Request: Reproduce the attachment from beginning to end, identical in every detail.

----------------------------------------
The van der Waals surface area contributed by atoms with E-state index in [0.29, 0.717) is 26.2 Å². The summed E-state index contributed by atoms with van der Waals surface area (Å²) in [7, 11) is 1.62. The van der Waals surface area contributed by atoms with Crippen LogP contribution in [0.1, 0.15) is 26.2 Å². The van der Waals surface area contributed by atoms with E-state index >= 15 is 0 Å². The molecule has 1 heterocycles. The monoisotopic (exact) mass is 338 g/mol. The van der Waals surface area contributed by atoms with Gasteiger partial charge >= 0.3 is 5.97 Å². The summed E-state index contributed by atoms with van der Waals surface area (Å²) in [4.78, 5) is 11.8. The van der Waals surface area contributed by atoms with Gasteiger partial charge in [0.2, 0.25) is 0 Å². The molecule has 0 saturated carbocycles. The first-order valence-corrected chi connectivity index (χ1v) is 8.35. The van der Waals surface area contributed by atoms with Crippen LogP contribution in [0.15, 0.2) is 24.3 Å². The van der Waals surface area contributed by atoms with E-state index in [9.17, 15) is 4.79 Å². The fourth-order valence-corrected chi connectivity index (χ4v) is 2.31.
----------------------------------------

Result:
The van der Waals surface area contributed by atoms with E-state index in [0.29, 0.717) is 26.2 Å². The summed E-state index contributed by atoms with van der Waals surface area (Å²) in [7, 11) is 1.62. The van der Waals surface area contributed by atoms with Crippen LogP contribution in [0.1, 0.15) is 26.2 Å². The van der Waals surface area contributed by atoms with E-state index >= 15 is 0 Å². The molecule has 1 heterocycles. The monoisotopic (exact) mass is 338 g/mol. The van der Waals surface area contributed by atoms with Gasteiger partial charge >= 0.3 is 5.97 Å². The summed E-state index contributed by atoms with van der Waals surface area (Å²) in [4.78, 5) is 11.8. The van der Waals surface area contributed by atoms with Gasteiger partial charge in [0.2, 0.25) is 0 Å². The molecule has 0 saturated carbocycles. The first-order valence-corrected chi connectivity index (χ1v) is 8.35. The van der Waals surface area contributed by atoms with Crippen LogP contribution in [0.15, 0.2) is 24.3 Å². The van der Waals surface area contributed by atoms with E-state index in [9.17, 15) is 4.79 Å². The fourth-order valence-corrected chi connectivity index (χ4v) is 2.31.